Have you ever experienced 400 horsepower, let alone all that performance in a D-segment four-door? The numbers read 4.8 seconds to 100km/h. That's ruddy quick, by the way, but it wouldn't go anywhere without Infiniti's ultra-engaging solid-magnesium paddle-shift actuated seven-speed autobox with navigation synchronized adaptive shift control and downshift rev matching snapping swiftly through the gears, the Drive Mode selector suitably toggled to Sport (there's an Eco mode too… yah, whatever), all four wheels and 245/40RF19s locked onto tarmac at takeoff, Infiniti's sport-tweaked Dynamic Digital Suspension with electronically controlled dampers taking care of squat before brilliantly responsive quick-ratio Direct Adaptive Steering joins in to slice through S-curves, active trace control modulating the brakes and engine torque to enhance feel, and DDS minimizing dive when the big four-piston binders on 14.0-inch front and 13.8-inch rear rotors come into play.

Other than the rush to the head and need for its body-hugging seat bolsters, Red Sport passengers will be kept comfortable within a luxurious cabin, this hyper four-door delivering the same rich opulence as regular Q50s. Aluminum pedals add a racy touch, but the inlays of my tester were classic glossy hardwood, while the fabric-wrapped pillars and roofliner were finished in a classy beige. Perforated leather upholstery covered the sport seats, allowing for a little extra grip and better ventilation. They're fabulously supportive too, with powered thigh extenders no less.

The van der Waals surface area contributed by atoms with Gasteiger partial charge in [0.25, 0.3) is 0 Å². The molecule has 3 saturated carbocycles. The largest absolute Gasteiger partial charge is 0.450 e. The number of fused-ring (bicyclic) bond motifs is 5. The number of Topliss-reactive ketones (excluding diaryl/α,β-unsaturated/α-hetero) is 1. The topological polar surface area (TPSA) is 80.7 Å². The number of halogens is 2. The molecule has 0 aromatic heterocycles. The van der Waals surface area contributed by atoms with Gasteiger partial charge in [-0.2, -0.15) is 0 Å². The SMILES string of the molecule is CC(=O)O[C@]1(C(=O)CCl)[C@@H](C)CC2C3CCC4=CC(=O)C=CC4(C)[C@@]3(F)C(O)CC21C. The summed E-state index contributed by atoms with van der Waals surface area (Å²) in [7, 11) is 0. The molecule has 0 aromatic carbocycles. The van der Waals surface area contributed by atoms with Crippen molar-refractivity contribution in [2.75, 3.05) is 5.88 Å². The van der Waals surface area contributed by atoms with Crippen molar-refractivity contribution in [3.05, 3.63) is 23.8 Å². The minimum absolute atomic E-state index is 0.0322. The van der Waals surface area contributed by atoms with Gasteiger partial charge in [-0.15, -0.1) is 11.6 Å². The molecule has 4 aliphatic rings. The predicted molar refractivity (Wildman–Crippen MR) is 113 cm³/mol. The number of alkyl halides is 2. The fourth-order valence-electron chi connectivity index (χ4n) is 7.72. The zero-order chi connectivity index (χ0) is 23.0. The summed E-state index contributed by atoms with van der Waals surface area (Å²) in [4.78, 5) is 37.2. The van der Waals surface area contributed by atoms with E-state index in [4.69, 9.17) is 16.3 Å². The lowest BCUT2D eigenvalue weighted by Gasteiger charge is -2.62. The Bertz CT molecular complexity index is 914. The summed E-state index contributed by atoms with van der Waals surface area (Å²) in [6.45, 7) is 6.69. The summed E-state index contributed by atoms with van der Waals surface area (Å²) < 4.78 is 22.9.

The steering upgrade mentioned a moment ago comes as part of a $3,800 Technology package that also adds auto-leveling and adaptive cornering headlamps with auto high beams, adaptive cruise control with full-speed range and distance control assist, lane departure warning and blindspot intervention, pre-crash seatbelts, Infiniti's Eco Pedal, and those genuine maple inlays also noted earlier.